Younger Australians least aware of cyber threats, new research suggests

Small businesses are being urged to not look to the younger generation for their cybersecurity methods after new research suggests Gen Z are far less likely to be cyber safe compared to older generations.   

Despite being born into the Internet Age, Gen Z are less aware of common cyber threats yet equally confident in their ability to respond, according to a survey of more than 2000 small business owners and employees by the Council of Small Business Organisations Australia (COSBOA).

With small business owners still grappling to sure-up their cyber defences after a string of high-profile attacks last year, many run the risk of being over-confident in younger people’s abilities, with 67% equating tech-savviness with cyber safety skills.   

“While it’s tempting to get your tech-savvy children or family members to sort out your social accounts or manage your online presence, not being cyber safe could have very real consequences,” says Jane Mason, Head of Product, Channels & Risk at small business insurance service BizCover.   

We see many cyber insurance claims made by small businesses each year and it’s alarming to see the lack of awareness about the key cyber risks that could lead them to these situations.”


Jane Mason

Jane Mason, Head of Product, Channels & Risk at BizCover


Jane says some of our most recent and common small business cyber claims have included social engineering (Phishing attacks), human error causing lost data, and ransomware. 

The survey found that around only one quarter of Gen Z participants had even heard of the terms Trojan horse attacks, phishing, or ransomware.   

Despite the lower ability to identify threats, Gen Z rate their skills to prepare, fight, and respond against a cyber-attack the same as older generations, indicating overconfidence.   

The findings also show that GenXers and older Millennials in their 30s were the most likely group to take the risk of a cyber threat impacting their work or business seriously, yet a significant portion still said they were not concerned.


Image taken from the Cyber Wardens Report: Younger Australians the Least Cyber Safe Generation

Combatting the risk of cybercrime 

There is some hope to combat the risk of cybercrime, with more than half of Gen Z respondents (55%) saying they would be interested in learning safe cyber practices through COSBOA’s new Cyber Wardens program launching later this year.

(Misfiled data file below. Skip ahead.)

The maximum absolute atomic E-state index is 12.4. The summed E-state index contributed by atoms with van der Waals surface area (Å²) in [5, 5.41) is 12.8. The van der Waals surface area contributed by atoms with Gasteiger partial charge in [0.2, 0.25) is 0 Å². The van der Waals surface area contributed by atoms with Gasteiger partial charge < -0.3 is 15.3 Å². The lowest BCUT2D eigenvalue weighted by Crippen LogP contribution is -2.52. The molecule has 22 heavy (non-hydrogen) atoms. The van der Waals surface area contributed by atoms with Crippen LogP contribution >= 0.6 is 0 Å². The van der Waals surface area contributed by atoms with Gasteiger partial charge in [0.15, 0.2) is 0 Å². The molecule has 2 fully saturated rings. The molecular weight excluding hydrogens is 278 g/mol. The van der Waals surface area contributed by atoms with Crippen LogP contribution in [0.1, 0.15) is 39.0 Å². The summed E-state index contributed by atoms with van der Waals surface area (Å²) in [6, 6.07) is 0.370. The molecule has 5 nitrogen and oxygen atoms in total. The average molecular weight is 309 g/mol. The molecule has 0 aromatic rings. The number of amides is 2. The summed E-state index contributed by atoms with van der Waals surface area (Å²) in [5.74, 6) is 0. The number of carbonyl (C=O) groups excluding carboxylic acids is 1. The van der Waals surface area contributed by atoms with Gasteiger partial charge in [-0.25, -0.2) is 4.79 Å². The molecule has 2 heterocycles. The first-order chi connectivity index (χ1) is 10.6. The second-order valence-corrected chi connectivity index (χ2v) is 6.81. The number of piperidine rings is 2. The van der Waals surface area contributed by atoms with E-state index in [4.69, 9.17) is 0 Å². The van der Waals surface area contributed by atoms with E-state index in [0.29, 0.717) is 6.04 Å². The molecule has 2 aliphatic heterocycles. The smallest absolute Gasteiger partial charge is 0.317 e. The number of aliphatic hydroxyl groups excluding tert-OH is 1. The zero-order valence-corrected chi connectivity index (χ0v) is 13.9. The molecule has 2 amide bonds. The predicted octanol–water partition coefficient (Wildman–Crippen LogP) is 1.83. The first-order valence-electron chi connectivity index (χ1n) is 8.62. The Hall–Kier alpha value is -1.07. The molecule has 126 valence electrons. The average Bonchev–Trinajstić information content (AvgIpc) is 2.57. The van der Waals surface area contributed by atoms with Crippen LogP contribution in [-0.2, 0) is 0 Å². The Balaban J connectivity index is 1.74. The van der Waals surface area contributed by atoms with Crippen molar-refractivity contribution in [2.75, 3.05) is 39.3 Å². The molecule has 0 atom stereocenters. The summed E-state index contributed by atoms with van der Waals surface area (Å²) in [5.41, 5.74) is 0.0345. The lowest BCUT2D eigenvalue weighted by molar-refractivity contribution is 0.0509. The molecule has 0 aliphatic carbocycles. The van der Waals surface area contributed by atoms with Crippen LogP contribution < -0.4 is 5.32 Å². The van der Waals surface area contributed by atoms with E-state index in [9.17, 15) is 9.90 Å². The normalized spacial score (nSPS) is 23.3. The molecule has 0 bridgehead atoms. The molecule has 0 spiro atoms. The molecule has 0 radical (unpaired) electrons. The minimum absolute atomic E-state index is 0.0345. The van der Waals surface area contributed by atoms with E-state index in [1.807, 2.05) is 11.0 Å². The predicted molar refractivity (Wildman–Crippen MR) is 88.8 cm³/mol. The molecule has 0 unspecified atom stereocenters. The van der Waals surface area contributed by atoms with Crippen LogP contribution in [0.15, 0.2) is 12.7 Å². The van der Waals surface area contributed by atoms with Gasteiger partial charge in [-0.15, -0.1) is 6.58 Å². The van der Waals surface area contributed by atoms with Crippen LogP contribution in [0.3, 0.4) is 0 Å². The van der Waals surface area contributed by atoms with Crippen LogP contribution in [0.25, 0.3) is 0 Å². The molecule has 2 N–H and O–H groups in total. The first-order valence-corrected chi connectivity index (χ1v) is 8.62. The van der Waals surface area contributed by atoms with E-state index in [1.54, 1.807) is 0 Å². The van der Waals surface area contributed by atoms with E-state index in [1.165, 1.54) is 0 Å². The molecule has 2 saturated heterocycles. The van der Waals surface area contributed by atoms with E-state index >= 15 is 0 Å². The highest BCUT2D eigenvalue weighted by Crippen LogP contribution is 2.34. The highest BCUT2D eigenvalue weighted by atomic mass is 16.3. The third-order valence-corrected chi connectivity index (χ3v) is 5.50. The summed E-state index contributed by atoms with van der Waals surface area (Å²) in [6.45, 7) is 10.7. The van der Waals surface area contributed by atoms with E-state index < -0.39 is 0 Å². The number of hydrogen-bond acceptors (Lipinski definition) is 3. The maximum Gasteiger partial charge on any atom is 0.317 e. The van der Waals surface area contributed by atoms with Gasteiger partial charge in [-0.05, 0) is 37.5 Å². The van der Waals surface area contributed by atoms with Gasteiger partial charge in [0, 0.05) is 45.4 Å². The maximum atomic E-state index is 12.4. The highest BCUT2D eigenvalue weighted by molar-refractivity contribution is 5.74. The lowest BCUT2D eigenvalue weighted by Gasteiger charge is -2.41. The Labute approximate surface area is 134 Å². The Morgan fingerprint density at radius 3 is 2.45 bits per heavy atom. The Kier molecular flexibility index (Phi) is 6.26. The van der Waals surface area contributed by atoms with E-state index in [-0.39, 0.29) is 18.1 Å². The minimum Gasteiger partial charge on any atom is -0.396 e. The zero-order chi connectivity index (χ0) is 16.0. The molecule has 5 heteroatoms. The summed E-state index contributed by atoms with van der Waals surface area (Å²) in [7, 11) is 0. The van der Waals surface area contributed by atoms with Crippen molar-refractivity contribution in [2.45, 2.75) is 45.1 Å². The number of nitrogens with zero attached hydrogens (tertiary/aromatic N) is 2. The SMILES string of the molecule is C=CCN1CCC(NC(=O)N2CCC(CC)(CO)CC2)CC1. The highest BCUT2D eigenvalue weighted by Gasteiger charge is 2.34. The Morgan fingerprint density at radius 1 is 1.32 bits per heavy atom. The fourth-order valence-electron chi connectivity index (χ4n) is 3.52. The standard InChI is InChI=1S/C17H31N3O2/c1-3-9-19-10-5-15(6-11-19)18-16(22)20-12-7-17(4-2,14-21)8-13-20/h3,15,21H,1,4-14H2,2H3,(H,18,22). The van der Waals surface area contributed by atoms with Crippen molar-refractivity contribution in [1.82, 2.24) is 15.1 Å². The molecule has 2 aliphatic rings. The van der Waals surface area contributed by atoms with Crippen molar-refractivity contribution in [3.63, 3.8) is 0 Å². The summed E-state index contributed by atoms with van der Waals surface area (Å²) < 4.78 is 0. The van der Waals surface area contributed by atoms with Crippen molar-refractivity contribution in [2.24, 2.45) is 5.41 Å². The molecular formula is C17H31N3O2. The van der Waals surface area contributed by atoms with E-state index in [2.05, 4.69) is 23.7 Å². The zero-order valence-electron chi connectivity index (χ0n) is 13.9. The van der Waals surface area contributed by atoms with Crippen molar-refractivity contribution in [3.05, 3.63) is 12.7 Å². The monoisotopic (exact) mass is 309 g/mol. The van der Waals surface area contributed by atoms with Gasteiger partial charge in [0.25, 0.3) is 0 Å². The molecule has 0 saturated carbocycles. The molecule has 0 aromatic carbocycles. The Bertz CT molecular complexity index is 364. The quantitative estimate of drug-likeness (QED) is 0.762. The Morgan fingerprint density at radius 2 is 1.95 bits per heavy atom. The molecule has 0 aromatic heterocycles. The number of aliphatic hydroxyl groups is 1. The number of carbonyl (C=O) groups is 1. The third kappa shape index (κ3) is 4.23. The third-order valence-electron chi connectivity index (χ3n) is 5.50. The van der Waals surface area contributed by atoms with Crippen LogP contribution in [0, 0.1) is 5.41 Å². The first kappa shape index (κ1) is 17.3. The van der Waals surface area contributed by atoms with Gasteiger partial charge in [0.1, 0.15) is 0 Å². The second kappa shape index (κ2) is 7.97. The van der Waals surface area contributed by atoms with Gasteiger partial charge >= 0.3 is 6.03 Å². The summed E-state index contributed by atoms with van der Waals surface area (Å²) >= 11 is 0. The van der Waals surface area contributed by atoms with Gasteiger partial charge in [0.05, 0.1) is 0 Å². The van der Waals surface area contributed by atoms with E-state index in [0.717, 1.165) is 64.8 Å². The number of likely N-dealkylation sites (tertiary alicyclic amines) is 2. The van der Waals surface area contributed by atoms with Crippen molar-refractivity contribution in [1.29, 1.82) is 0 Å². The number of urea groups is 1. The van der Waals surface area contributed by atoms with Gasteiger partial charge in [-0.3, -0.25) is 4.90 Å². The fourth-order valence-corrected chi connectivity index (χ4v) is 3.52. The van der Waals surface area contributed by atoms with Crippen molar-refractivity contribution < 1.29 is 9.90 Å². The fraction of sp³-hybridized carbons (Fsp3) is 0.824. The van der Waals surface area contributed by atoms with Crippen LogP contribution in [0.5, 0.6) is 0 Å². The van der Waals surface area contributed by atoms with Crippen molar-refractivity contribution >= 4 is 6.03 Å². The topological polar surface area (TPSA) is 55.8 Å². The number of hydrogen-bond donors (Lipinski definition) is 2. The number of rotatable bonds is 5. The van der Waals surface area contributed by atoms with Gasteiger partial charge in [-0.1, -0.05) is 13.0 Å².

Sponsored by Commonwealth Bank (CBA) and Telstra, the Cyber Wardens program is designed to give crucial cyber skills training for small business owners.   

“A good first step is taking stock of who is responsible for your business’ cyber protection,” COSBOA Chairman Matthew Addison said.  

But while implementing best-practice cybersecurity in small business is essential, Jane Mason says sometimes risk prevention is not enough, and businesses need a financial safeguard in place for when things go wrong.    

“The data breaches that make the headlines often happen to massive companies that can afford a massive amount of money and resources towards preventing an attack, and yet, cybercriminals still get through,” says Mason.   

“Small businesses often face much of the same threats but don’t have the financial clout or time needed to fight cybercrime and may need to consider cyber insurance to bolster their cyber defense plan.”   

Cyber Liability Insurance* is one such safeguard designed to help protect small business owners from claims and support them in the event of a cyber breach or attack. Costs associated with defending a cyber claim are also covered.  

Policies generally include cover for costs relating to the following:  

  • Data breaches including theft or loss of client information 
  • Network security breaches 
  • Business interruption costs 
  • Forensic investigation into the cause or scope of a breach 
  • Data recovery costs 
  • Cyber extortion 
  • Crisis management costs (to protect or mitigate damage to your businesses reputation resulting from a cyber event) 
  • And loss and legal costs, including fines and penalties resulting from a third-party claim for data or network security breach against your company 

“Without a Cyber Liability policy, that extensive list may fall on the small business owner, which, for many, that will be too big of a burden to bear,” says Mason.  

Lessons learned  

While it’s clear that younger Australians have a long way to go compared to their older counterparts, the COSBOA research suggests that small business owners and employees are ill-prepared for a cyber-attack.   

Although there are many resources available for SMEs to improve cybersecurity, the Cyber Wardens program is the first cyber security workplace certification program for the small business sector in Australia and will help small business owners prevent attacks.  

And while it’s not nice to think about, small businesses will also need to consider what they will do if a data breach does occur.  

“We recommend the small business Cyber Incident Response Plan and Readiness Checklist provided by the Australian Cyber Security Centre (ACSC), which gives small business owners a great basis on how to respond to an attack,” says Mason.   

But if you don’t think you can deal with the often costly and reputationally damaging consequences of a cyber-attack, then you may need to consider Cyber Liability insurance.”

*This information is general only and does not take into account your objectives, financial situation or needs. It should not be relied upon as advice. As with any insurance, cover will be subject to the terms, conditions and exclusions contained in the policy wording. © 2023 BizCover Pty Limited, all rights reserved. ABN 68 127 707 975; AFSL 501769

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